Joining Task Group 77.2 (TG 77.2), 29 November, in San Pedro Bay, she patrolled Leyte Gulf and participated in the Battle of Ormoc Bay. On 2 December 1944, she was joined by the destroyers Allen M. Sumner and Cooper for a midnight raid of enemy troop reinforcement at the western Leyte port of Ormoc. The three destroyers found themselves in confined waters, battered by continuous air attacks, two Japanese destroyers, several PT boats or fast motor launches, and one or more submarines, plus shore batteries. The enemy destroyer Kuwa was sunk by gunfire from the three ships, but Take torpedoed and sank Cooper with the loss of 191 crewmen and 13 officers. Moale suffered three dead and twenty-five wounded. Allen M. Sumner recorded no fatalities but had 11 wounded. On 12 December, Moale shifted to TG 77.3 and took up a screening position with the Mindoro assault force. On 15 December, she provided fire support for the troops and antiaircraft protection for the ships in the transport area of Mangarin Bay. About ten kamikazes attacked the LSTs of the landing force. At least one plane was shot down by Moale's gunners, but two ships were hit. Moale went alongside LST-738 to assist fighting the resulting fire, suffering damage, but the LST had to be abandoned and sunk. Moale suffered one fatality and thirteen wounded. Moale picked up 88 survivors from LST-738 including the ship's captain.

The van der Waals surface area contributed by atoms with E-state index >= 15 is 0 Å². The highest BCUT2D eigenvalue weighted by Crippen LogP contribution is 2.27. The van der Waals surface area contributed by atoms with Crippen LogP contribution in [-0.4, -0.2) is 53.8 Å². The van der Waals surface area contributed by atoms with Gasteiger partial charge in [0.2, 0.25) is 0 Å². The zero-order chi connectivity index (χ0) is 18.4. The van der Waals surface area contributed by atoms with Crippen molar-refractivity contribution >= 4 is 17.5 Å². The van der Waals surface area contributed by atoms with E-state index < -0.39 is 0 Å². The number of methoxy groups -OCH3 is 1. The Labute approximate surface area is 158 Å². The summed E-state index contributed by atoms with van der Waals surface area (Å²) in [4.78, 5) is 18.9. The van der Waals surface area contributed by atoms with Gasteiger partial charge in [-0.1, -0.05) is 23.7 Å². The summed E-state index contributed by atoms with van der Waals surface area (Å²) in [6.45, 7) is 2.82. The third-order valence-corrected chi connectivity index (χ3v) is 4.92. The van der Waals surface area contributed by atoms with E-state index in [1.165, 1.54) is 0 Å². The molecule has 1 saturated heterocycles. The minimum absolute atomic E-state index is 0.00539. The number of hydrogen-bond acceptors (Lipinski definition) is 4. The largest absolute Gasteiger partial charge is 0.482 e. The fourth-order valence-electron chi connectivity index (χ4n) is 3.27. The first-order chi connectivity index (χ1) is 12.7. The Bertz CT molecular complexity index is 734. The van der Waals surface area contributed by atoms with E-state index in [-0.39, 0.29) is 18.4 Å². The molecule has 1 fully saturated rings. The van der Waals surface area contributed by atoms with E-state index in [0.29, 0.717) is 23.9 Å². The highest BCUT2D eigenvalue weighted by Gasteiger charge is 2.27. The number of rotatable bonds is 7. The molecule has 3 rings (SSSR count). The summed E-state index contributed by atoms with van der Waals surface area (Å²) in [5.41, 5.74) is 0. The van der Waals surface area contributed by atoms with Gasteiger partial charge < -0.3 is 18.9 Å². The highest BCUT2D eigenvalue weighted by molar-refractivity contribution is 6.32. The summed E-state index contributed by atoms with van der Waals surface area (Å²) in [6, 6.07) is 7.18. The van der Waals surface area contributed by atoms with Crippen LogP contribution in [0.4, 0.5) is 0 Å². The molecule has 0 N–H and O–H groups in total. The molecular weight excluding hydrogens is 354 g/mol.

Moale set sail for Leyte Gulf 17 December. Arriving on the next day, she completed a high speed cargo run to Ulithi and back by the end of the year. On 3 January 1945, she was once again en route to an assault area. Steaming with Vice Admiral Jesse Oldendorf's Bombardment & Fire Support Group TG 77.2, she arrived off Luzon on 6 January and commenced screening the heavy ships to seaward as they bombarded San Fernando and other enemy concentrations in the beachhead area at Lingayen Gulf. On 9 January, she took up gunfire support duties, alternating such duties with antisubmarine and antiaircraft operations. The destroyer operated with the Luzon covering group until 22 January. She then returned to Leyte, whence she joined the 5th Fleet and steamed back to Ulithi to resume operations with the Fast Carrier Forces, now designated TF 58. On 10 February, the force sortied from Ulithi and on 16–17 February, strikes were conducted against the enemy's capital to prevent aid from being sent to the Japanese defenders on Iwo Jima. Two ships of DesRon 60, Barton and Ingraham, were damaged when they collided on 16 February and on 17 February Moale was detached to escort them back to Saipan. While en route, Moale assisted in the sinking of an enemy armed merchantman and a small coastal vessel. Ordered back on 18 February, she rendezvoused with TG 58.4 on 19 February and, on 21 February, screened the carriers as they provided air cover for the marines' on Iwo Jima.